Mutations which selectively disrupt the effect of Nef on CD4 expression were located in two regions of the Nef molecule. These regions were analyzed separately in Figures 5 and 6. As shown in Figure 5A, one such region was defined by analyzing mutants in the 57 residue N‐terminal segment of HIV‐1 NA7 Nef (mutants 7.M1–7.M8; see also Figure 3 for the definition of the N‐terminal region). The mutation in 7.M1 Nef disrupts the N‐terminal myristoylation signal and is known to diminish the activity of the viral protein in several cellular and viral assays (Mariani and Skowronski, 1993; Aiken et al., 1994; Aiken and Trono, 1995). Mutations in 7.M2–7.M8 Nef were designed to disrupt the structure of the N‐terminal region by substituting alanine for charged residues or aspartate for glycines or alanines. The effect of mutant Nef proteins on CD4 expression was quantitated in dose–response experiments, which allowed a reliable comparison of wild‐type and mutant Nef proteins. As shown in Figure 5A, the mutations in 7.M1, 7.M5, 7.M6 and 7.M8 severely impaired the ability of Nef to down‐regulate CD4 expression (Figure 5A, panel 1). Analysis of the dose–response curves showed that for the wild‐type NA7 plasmid, the half‐maximal down‐regulation of CD4 expression required 0.15 μg DNA. In contrast, with the 7.M8 plasmid the same effect required ∼20 times more DNA (defined as 5% of wild‐type activity; see Figure 5A). The 7.M2 and 7.M7 mutants were the same as the wild‐type in their ability to down‐regulate CD4 expression.
The ability of the mutant Nef proteins to block CD69 induction by anti‐CD3 MAb was assessed by dose–response analysis, which allowed a reliable quantitation of this effect of Nef. In these experiments, the induction of CD69 surface expression was measured in cells transfected with 20 μg vector expressing the wild‐type or mutant Nef protein and exposed to increasing doses of anti‐CD3 MAb (Figure 5A, panel 2). The wild‐type NA7 Nef protein blocked induction of CD69 expression for all three concentrations of anti‐CD3 MAb tested (Figure 5A, compare NA7 and Vector in panel 1). In contrast, the myristoylation‐defective 7.M1 Nef did not block CD69 expression, even at the lowest dose of anti‐CD3 MAb. Therefore, an intact myristoylation signal is required for Nef to block CD3 signaling. The remaining mutant Nef proteins blocked CD69 expression as well as the wild‐type protein (the slight variation in CD69 expression level observed with these proteins following stimulation of cells with 100 ng/ml anti‐CD3 MAb was within the limits of reproducibility of the assay). Thus, the amino acid residues mutated in the 7.M5, 7.M6 and 7.M8 Nef proteins define the N‐terminal region of HIV‐1 Nef that is required for the ability of Nef to down‐regulate CD4 expression.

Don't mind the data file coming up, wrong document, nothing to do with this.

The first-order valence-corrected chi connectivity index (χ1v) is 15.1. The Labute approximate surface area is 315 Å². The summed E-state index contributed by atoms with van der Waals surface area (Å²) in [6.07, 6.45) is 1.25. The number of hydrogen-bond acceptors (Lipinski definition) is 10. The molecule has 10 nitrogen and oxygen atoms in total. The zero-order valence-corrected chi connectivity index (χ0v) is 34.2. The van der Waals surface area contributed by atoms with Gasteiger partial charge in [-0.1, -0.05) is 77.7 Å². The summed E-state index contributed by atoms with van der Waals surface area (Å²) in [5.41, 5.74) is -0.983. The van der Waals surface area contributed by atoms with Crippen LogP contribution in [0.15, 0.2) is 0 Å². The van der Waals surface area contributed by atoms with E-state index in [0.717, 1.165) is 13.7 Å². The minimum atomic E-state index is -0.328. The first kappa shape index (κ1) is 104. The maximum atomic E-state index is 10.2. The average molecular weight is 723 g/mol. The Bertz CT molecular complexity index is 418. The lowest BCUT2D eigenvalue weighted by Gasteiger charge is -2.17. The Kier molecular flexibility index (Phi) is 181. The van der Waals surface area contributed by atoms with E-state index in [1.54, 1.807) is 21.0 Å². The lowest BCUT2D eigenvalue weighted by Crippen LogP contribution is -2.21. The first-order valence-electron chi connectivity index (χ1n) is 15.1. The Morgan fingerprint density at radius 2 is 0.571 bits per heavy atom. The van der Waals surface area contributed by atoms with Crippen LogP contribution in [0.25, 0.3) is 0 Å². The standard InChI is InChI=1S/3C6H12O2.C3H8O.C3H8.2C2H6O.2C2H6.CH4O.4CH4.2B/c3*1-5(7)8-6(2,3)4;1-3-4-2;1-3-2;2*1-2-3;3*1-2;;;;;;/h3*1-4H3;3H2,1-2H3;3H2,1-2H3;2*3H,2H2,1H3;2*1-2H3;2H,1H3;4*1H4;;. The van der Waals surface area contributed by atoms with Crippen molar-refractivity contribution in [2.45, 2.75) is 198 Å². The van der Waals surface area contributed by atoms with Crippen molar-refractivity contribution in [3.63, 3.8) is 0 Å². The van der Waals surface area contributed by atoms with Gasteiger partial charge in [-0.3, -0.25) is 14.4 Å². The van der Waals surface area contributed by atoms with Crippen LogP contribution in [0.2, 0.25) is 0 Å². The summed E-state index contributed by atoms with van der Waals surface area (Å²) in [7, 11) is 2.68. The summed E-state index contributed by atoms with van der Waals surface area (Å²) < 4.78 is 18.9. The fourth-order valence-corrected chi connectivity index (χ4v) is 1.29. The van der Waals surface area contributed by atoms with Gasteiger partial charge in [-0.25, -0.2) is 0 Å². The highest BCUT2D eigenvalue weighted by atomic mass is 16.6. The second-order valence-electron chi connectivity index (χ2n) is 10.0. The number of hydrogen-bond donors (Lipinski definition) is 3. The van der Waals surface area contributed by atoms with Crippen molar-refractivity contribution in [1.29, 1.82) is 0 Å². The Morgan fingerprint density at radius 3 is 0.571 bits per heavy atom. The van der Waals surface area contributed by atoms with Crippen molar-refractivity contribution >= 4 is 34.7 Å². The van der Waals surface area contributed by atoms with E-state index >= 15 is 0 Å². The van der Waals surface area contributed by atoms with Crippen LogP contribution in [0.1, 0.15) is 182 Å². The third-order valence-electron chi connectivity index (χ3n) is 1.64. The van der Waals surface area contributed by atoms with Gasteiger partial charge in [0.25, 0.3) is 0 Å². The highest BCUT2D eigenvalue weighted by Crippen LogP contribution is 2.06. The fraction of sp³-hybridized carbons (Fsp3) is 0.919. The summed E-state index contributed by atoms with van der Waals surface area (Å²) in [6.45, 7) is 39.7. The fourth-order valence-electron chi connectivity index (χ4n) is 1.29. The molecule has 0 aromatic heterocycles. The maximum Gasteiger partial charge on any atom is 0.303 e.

Mutations in the N‐terminal region of SIV Nef also selectively disrupt CD4 down‐regulation
The amino acid sequence of the N‐terminal region of HIV‐1 Nef important for CD4 down‐regulation is poorly conserved between HIV‐1 and SIV proteins (see Figure 3; Myers et al., 1993). However, the HIV‐1 and SIV proteins can both down‐regulate CD4 expression. To address whether the N‐terminal regions of HIV‐1 and SIV Nef are functionally homologous we tested the effect of mutations in the N‐terminal portions of the mac239 Nef molecule on CD4 down‐regulation and on blocking of CD69 induction by anti‐CD3 MAb.
As shown in Figure 5B, three mutations designed to disrupt the organization of the N‐terminal region in mac239 Nef, by substituting alanine, proline and methionine residues with charged amino acids, severely reduced CD4 down‐regulation by Nef yet did not have a detectable effect on the ability of Nef to block CD69 induction (Figure 5B, see 239.M2, 239.M3 and 239.M4). Mutations in 239.M1 and 239.M5 did not have detectable effects on the activities of Nef. Thus, despite dissimilar amino acid sequences, the N‐terminal regions of NA7 and mac239 Nef proteins are functionally homologous.
Mutations in the C‐terminal region of HIV‐1 and SIV Nef also selectively disrupt CD4 down‐regulation